PLANS to alter a property making it suitable for multiple occupancy have been refused for fear it is a “money-making scheme” that could contribute to an area becoming “bedsit land”.

Buckinghamshire Council threw out a planning application for changes to a four-bed semi-detached property on Deeds Grove, in High Wycombe, claiming the applicant was ‘in it for the cash’.

Mr Sarfraz Hussain saw his request to build a single-storey side and rear extension scrapped during a West Buckinghamshire Area Planning Committee, on Tuesday, November 10.

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His intention was to create a six-bedroom house of multiple occupation (HMO), with three new parking spaces. The result would have been two additional bedrooms and an extension of the lounge and kitchen.

But by close of business committee members voted in their majority to refuse the alterations, with one councillor fearing such designs could cause the area to become a “slum”.

Bucks Free Press:

Technically, however, change of use to a six-bed HMO is considered “permitted development”, not requiring planning permission.

“They would be entitled to change this property to a small-scale HMO without any control by us, tomorrow,” said the council officer.

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Cllrs Alan Hill and Lesley Clarke each expressed concerns about local parking. The Highways Authority however raised no objections.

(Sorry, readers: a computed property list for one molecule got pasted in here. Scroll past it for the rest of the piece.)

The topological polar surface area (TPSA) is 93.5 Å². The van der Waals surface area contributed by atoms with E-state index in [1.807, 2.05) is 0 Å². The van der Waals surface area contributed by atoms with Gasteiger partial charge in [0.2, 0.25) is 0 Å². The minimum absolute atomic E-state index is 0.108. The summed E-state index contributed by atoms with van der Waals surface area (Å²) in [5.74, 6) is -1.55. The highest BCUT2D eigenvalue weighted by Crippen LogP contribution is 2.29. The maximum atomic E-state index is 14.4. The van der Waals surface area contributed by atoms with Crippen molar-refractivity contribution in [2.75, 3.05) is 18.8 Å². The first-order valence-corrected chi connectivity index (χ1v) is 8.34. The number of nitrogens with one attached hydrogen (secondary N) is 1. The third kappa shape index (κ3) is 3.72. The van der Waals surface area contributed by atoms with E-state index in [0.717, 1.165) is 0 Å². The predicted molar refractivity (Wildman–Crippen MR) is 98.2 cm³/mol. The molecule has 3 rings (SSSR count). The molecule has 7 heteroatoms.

Cllr Ray Farmer said: “I just feel it’s someone trying to make a fast buck out of a normal family home.”

Bucks Free Press:

Cllr Gary Hall expressed concerns about certain areas of the county being turned into “bedsit land”, adding: “It’s the same situation here.

“That road isn’t designed…for this many cars and it certainly wasn’t designed to turn nice family houses into bedsits and money-making schemes.

“It’s blatantly…a money-making opportunity and it’s to the detriment of the other residents.

“It’s not fair on people so I’m not going to support it.”

Cllr Paul Turner echoed Cllr Hall, adding: “One way or another this has got to stop…I think local members need to start thinking about how they can put a blanket embargo on any further alterations to family homes.

“We all know what happens on the ground: there are areas that just become almost slum areas.

“You just walk round the rubbish and the overflowing bins, there’s a transient population so they don’t care about the properties, and the landlords don’t care either. And once we lose control…we can’t get it back.

“We have to make our voices heard – even if we ultimately cannot refuse this.”

Cllr Julia Langley said the application was a “real travesty”.

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